“Firebird” is a swooningly romantic love story, clearly influenced and inspired by films like “Brokeback Mountain,” with themes of forbidden love in an ultra-masculine setting. It also draws from some of the classic love stories of the past like “Now Voyager,” with deep, unabashed romanticism, as though the modernist tone of ironic distance never existed. This love story gets the full-scale, old-school glamour treatment: gorgeous people, yearning glances, exquisite images, swelling music, passionate kisses, interlaced fingers, golden moments, anguished moments. Although there are very explicit passages, beyond the wildest imagination of the movie romances of the 1940s and ’50s, “Firebird” holds on to the symbolic depiction of passion, with rainstorms and even a shot of planes soaring through the sky at a climactic moment.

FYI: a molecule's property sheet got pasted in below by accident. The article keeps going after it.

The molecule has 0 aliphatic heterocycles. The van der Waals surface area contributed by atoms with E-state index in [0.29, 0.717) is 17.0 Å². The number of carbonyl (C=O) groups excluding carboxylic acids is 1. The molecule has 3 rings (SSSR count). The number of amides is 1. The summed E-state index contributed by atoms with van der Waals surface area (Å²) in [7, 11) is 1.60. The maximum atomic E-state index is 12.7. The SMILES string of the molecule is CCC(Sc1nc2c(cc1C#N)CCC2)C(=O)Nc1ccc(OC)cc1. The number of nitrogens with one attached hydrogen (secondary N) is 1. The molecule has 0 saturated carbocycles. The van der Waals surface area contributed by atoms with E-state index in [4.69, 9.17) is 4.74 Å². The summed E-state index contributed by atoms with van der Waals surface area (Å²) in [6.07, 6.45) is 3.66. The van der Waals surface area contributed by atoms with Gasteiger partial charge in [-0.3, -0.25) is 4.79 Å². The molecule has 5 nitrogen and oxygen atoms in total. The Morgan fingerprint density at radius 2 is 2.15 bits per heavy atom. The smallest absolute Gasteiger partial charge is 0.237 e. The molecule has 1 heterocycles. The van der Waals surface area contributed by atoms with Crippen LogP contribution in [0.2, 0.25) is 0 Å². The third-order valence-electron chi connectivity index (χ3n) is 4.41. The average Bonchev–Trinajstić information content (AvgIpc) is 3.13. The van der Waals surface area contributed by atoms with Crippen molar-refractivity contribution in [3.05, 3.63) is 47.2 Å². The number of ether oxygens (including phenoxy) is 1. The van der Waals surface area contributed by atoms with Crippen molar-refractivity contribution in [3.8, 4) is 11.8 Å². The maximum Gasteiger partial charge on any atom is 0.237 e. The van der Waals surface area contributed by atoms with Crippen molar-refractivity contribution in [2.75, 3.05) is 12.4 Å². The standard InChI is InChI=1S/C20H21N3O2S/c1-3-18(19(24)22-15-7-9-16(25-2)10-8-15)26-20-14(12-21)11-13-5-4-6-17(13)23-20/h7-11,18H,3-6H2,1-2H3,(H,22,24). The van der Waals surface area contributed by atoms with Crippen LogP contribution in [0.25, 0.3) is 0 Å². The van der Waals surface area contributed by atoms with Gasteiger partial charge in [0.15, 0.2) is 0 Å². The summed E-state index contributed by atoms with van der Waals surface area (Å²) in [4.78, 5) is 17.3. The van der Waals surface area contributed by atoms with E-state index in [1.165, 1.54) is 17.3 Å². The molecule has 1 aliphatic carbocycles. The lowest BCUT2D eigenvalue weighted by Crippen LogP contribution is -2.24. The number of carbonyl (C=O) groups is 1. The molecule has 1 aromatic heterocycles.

As the story opens, Sergey is a private in his last weeks of military service, just as Roman, an officer and a fighter pilot, is arriving on the base. There is an immediate connection over their shared interest in developing photographs. But the difference in their rank, the difficulty of finding a way to sense one another’s interest, and the risk of five years hard labor for homosexual activity make it almost impossible for them to find their way to a kiss. By the time it happens, we are anticipating it almost as eagerly as they are.
Director and co-screenwriter Peeter Rebane evokes the chilliness and repression of the Soviet-era military culture, where discipline is extremely rigid, even brutal, but with the thin veneer of brotherhood. Officers are oxymoronically referred to as “Comrade Colonel” and “Comrade Lieutenant.” Despite the suggestive chumminess of the language, the hierarchy is strictly observed and no departure from even the most trivial of the rules is tolerated. This adds to the already overpowering stakes for Roman and Sergey.